Hypatius Pociej

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Hypatius Pociej
Metropolitan of Kiev
ChurchRuthenian Uniate Church
Appointed15 November 1600
Term ended8 July 1613
PredecessorMichael Rahoza
SuccessorJoseph Rutski
Consecration6 June 1593 (Bishop)
by Michael Rahoza
Personal details
Adam Tyczkowicz

12 April 1541
Died18 July 1613(1613-07-18) (aged 72)

Hypatius Pociej (Belarusian: Іпацій Пацей), Polish: Hipacy Pociej, Ukrainian: Іпатій Потій) (12 April 1541 – 18 July 1613) was the "Metropolitan of Kiev, Galicia and all Ruthenia"[a] in the Ruthenian Uniate Church — a sui juris Eastern Catholic Church in full communion with the Holy See. He reigned from 1599 to his death in 1613. He played an active role in the 1595 Union of Brest of which he was a firm supporter. He was also a writer, polemist and theologian.

Early life[edit]

Adam Tyczkowicz was born on 12 April 1541 from a noble family. His father, Lev Tyczkowicz, was scribe of the Queen of Poland (Anna Jagiellon). His mother, Anna Łosa, after the death of her husband, on about 1550, married the governor of areas of Smolensk. Prince Mikolaj "the Black" Radziwill took care of his education and sent him to a Calvinist school and later in the Jagiellonian University in Kraków. In 1572 Adam was secretary of king Sigismund II Augustus and in 1580 he was judge in Brest. In 1588 he was Castellan of Brest and a senator of the Polish–Lithuanian Commonwealth.[1]

In his youth, under the influence of Prince Radziwill, Adam converted to Calvinism, but about 1574, scared about the extremes of that denomination he returned to the Orthodox Church.[2] In the same year he married Anna, of the dukes of Hołowniów-Ostrożeckich, with whom he had six children.


After the death of his wife in 1592, he chose to become a monk, taking the religious name of Ipati (Hypatius). In 1593, thanks to the support of Konstanty Wasyl Ostrogski (a Prince of the Polish–Lithuanian Commonwealth) who was his close friend, he was appointed as the Bishop of Volodymyr-Brest. He was consecrated bishop on 6 June 1593[3] by the hands of Mykhajlo Rohoza.[4]

Hypatius played a crucial role in establishing of the Union of Brest by which the Ruthenian Church moved from the jurisdiction of the Patriarchate of Constantinople to the jurisdiction of the Pope, thus forming the Ruthenian Uniate Church. He traveled to Rome, along with the Bishop of Lutzk Cyril Terlecki, to carry the petition to Pope Clement VIII which had been signed by the bishops in Brest on 12 June 1595. They arrived in Rome on 25 November 1595 and obtained the approval of the Pope on the conditions that Byzantine rite, liturgical practices and the not-use of the filioque would be preserved. They were back in Lutzk in March 1596.[5]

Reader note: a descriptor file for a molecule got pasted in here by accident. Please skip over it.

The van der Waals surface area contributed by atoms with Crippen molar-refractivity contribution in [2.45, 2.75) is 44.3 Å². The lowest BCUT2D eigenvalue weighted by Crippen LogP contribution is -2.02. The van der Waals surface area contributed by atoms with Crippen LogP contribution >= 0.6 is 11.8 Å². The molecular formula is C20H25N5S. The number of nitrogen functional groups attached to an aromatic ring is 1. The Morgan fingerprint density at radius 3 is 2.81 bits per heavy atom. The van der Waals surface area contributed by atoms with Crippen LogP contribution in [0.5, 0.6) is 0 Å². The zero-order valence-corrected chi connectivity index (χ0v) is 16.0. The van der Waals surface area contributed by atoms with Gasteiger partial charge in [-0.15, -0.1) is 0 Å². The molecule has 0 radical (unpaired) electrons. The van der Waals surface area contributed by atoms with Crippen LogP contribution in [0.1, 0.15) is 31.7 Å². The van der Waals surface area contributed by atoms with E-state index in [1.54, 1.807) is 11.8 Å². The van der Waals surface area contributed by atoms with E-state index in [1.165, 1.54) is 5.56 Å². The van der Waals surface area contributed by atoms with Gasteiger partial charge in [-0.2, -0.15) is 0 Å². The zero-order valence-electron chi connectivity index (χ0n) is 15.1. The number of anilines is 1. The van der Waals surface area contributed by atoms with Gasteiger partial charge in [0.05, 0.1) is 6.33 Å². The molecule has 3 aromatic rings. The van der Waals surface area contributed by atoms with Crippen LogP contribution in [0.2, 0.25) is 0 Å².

Hypatius Pociej was appointed new Metropolitan of Kiev in August 1599 by the will of king Sigismund III Vasa [6] and he was confirmed by Pope Clement VIII on 15 November 1600.[7] In 1601 he founded a seminary and on 3 March 1605 he was formally recognized as the only Byzantine Rite Metropolitan in the Polish–Lithuanian Commonwealth.

On 11 July 1609 some Orthodox, who opposed the Union of Brest, attempted to his life, but without success.[6] In 1611 he succeeded to appoint also a bishop favorable to the Union of Brest in the Eparchy of Przemyśl. He also worked on the restructuring of the Order of Saint Basil the Great. Potii died on 8 July 1613 in Volodymyr and was buried in the cathedral of that town.


Hypatius Pociej was also a writer, polemist and theologian. Among his works we have: "The Union, or an Exposition of the Articles" (1595), "Antirysis" (Anti-Discourse, 1599), "A Defense of the Council of Florence" (1603), and "Harmony, or the Agreement of Faiths" (1608).[1] He wrote numerous letters, also to Lew Sapieha and Konstanty Wasyl Ostrogski.


  1. ^ The title is also known as the Metropolis of Kiev, Halych and all Rus' or Metropolis of Kyiv, Halychyna, and All-Rus'. The name "Galicia" is a Latinized form of Halych, one of several regional principalities of the medieval state of Kievan Rus'.


  1. ^ a b "Potii, Ipatii". Encyclopedia of Ukraine. Retrieved 26 April 2011.
  2. ^ Borys, Gudziak (1998). "The Kyivan Hierarchy". In Bert Groen (ed.). Four hundred years Union of Brest (1596-1996) : a critical re-evaluation : acta of the congress held at Hernen Castle, the Netherlands, in March 1996. Leuven, Belgium: Peeters. pp. 29–32. ISBN 978-90-429-0670-9.
  3. ^ on 27 May 1593 according to the Julian calendar
  4. ^ A. Пекар (1996). "Іпатій Потій - провісник з'єднання". Analecta Ordinis S. Basilii Magni (Sectio II, vol XV (XXI), Fasc 1-4). Rome: sumptibus PP. Basilianorum: 151–152.
  5. ^ Herbermann, Charles, ed. (1913). "Union of Brest" . Catholic Encyclopedia. New York: Robert Appleton Company.
  6. ^ a b Pelesz, Julian (1881). Geschichte der Union der ruthenischen Kirche mit Rom. Woerl. pp. 35–59.
  7. ^ Patritium Gauchat (1935). Hierarchia catholica Medii aevi sive summorum pontificum, S.R.E. cardinalium, ecclesiarum antistitum series. Vol. 4. Regensburg. p. 149. {{cite encyclopedia}}: Missing or empty |title= (help)CS1 maint: location missing publisher (link)

External links[edit]

Eastern Orthodox Church titles
Preceded by Bishop of Volodymyr and Brest
1593 – 1596
Succeeded by
Josyf Kurtsevich-Koriat
(never enthroned)
Ruthenian Uniate Church titles
Preceded by
Bishop of Volodymyr and Brest
1596 – 1599
Succeeded by
Preceded by Metropolitan of Kiev, Galicia and all Ruthenia
1599 – 1613
Succeeded by